Sid & Al's Incredible Toons
Sid & Al's Incredible Toons, is a puzzle video game developed by Jeff Tunnell Productions and initially published by Dynamix in 1993 for MS-DOS, and later ported to Macintosh and Windows 3, and published by Sierra On-Line with the new title, The Incredible Toon Machine. The game is part of The Incredible Machine series which requires the player to solving various puzzles by building strange Rube Goldberg devices, but this game adds cartoon characters and wacky slapstick humor into the mix.
The Sierra version adds better driver support and a slightly improved interface. It also wisely ties the game's title to the The Incredible Machine series which had grown in popularity since the DOS release.
The Windows demo version of The Incredible Toon Machine was included along with another Sierra On-Line game that my cousins had in the mid-1990s, and we had a lot of fun playing the limited and rather buggy levels. This was my first introduction in The Incredible Machine series. Many years later, knowing I had better patience for games than as a child, I sat down and tried to beat the Windows 3 port of the game. I got stuck on two puzzles and needed a hint to push me in the right direction, but, other than that, I unlocked and solved every puzzle in the game, finishing it on 2020-04-04.
I do not own the game, but I've beaten it.
Best Version: Windows 3
— This section contains spoilers! —
- The theme of the game is lots of fun and it's certainly helped by the colorful cartoon style.
- For 1993, the physics engine is very impressive. I also like that it is fully determined so that every time you replay a game with the same setup, it will play out exactly the same way every time. Modern physics engines often include rounding errors that prevent such precision.
- The graphics are well-drawn. Few other games of the time were able to capture the silliness of the Western cartoon style in a video game.
- The game does a pretty good job of holding the player's hand in the beginning stages, teaching them how to use the bulk of the devices in the game.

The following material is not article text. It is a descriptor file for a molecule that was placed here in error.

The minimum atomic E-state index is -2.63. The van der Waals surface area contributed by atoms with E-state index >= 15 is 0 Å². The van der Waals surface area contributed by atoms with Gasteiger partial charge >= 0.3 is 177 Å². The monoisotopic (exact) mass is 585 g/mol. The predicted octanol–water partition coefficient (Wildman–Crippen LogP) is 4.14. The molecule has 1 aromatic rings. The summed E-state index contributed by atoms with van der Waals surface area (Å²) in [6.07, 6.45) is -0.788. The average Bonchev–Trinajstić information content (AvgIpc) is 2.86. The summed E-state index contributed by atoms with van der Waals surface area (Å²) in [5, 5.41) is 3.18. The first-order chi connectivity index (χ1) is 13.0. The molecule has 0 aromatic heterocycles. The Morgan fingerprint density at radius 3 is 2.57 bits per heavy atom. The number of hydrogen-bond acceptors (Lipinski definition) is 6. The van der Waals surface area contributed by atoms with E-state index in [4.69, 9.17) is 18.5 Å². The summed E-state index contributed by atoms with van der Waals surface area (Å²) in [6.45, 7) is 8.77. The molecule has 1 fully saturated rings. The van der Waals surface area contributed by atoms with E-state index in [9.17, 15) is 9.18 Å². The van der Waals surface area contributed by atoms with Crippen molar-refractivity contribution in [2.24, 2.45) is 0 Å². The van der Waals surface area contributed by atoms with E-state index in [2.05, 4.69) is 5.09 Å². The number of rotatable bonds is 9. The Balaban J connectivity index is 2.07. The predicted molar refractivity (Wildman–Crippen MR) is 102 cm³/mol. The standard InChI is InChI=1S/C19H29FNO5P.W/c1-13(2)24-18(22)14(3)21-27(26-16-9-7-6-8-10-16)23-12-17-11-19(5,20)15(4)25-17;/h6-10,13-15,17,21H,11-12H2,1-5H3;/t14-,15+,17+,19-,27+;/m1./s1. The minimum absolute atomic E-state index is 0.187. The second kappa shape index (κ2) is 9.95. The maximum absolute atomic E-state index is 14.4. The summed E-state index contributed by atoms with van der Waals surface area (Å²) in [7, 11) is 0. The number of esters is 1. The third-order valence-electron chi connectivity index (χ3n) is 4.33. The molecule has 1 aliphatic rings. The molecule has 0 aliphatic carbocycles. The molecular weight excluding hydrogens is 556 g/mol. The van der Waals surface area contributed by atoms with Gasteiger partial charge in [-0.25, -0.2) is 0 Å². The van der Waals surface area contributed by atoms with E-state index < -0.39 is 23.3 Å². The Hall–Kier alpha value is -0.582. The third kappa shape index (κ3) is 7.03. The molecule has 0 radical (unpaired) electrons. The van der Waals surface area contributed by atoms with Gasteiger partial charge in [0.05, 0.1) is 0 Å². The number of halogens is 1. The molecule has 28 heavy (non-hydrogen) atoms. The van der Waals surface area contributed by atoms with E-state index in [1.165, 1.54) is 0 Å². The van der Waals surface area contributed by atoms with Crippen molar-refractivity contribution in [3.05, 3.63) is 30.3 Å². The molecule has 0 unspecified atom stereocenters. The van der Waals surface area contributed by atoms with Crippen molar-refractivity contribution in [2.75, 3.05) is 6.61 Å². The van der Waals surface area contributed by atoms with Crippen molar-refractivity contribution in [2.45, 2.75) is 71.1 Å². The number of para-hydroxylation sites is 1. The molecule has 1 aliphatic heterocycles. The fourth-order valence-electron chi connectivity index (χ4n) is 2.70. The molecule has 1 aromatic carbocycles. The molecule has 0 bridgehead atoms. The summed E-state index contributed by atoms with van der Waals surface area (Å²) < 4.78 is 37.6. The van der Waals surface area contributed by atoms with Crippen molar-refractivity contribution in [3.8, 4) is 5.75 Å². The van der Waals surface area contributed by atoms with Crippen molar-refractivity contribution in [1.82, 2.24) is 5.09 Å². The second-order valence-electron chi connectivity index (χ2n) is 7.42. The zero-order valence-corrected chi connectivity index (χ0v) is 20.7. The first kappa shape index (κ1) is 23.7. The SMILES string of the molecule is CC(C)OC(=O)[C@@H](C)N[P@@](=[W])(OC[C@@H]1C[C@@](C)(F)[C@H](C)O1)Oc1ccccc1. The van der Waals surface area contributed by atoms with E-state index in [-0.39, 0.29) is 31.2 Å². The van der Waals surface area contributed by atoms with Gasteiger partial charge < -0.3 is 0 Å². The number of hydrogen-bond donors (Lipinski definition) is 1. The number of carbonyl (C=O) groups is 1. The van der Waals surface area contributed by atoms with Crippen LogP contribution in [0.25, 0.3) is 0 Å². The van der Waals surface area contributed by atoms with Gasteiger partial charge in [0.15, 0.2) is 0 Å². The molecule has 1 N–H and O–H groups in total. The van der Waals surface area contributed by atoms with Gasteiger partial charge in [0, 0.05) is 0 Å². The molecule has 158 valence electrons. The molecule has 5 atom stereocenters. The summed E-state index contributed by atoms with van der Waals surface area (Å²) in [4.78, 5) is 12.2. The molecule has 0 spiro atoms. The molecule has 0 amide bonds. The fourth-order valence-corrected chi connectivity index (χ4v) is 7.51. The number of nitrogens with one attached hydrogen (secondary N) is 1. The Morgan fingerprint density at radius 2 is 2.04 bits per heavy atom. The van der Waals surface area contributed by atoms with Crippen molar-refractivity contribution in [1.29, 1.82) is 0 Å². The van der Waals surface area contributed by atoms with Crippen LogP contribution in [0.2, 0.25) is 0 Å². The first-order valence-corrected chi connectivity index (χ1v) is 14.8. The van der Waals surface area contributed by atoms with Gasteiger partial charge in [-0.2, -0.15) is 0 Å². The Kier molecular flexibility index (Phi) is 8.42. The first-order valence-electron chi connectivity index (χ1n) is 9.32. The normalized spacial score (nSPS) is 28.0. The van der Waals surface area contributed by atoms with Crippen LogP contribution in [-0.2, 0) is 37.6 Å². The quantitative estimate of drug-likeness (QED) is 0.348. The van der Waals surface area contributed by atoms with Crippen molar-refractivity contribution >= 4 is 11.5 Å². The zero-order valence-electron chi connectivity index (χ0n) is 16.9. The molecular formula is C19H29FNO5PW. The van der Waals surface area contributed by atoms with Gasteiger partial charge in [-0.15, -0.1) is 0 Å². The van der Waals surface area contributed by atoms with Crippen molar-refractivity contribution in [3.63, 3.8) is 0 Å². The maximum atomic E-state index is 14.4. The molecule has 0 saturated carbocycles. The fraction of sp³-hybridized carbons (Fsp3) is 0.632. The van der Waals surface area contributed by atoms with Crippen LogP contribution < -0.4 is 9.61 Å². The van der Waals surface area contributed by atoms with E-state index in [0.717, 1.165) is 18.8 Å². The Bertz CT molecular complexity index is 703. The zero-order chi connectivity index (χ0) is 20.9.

- The music, which uses a combination of classical, traditional, and Loony Tunes rips-offs, fits the game perfectly. The silly sound effects are also dead-on.
- Rather than require you to finish levels individually before opening the next, the game opens blocks of levels as you progress, allowing you to skip levels that you're stuck on and come back to them later.
- A lot of puzzles are less about figuring out the solution and more about getting the placement of a tool just perfect. For example, "Attack of the Pachyderms" requires you to coordinate the very specific placement of four elephants and requires a reset every time they aren't perfect. Too many of the levels are like this for my taste.
- As you reach the more complex puzzles, they become obnoxiously difficult requiring you to play with them, often for hours, to finally figure out, if you're able to at all.
- The game doesn't unlock levels evenly enough. You're expected to beat almost all of the puzzles in the later difficulty levels before the last ones are unlocked. This wouldn't be too bad, but I found that the difficulty for the later levels wasn't evenly paced. For example, I found "Bombs Away" to be one of the hardest puzzles in the game, but it's not in the hardest difficulty level. I was scratching my head on it for hours before I finally beat it and unlocked several much easier puzzles.
- There are a couple rendering glitches. Nothing horrible, but they sometimes became distracting.
|English (Dynamix)||Sid & Al's Incredible Toons|
|English (Sierra)||The Incredible Toon Machine|
- mobygames.com/game/incredible-toon-machine - MobyGames - The Incredible Toon Machine.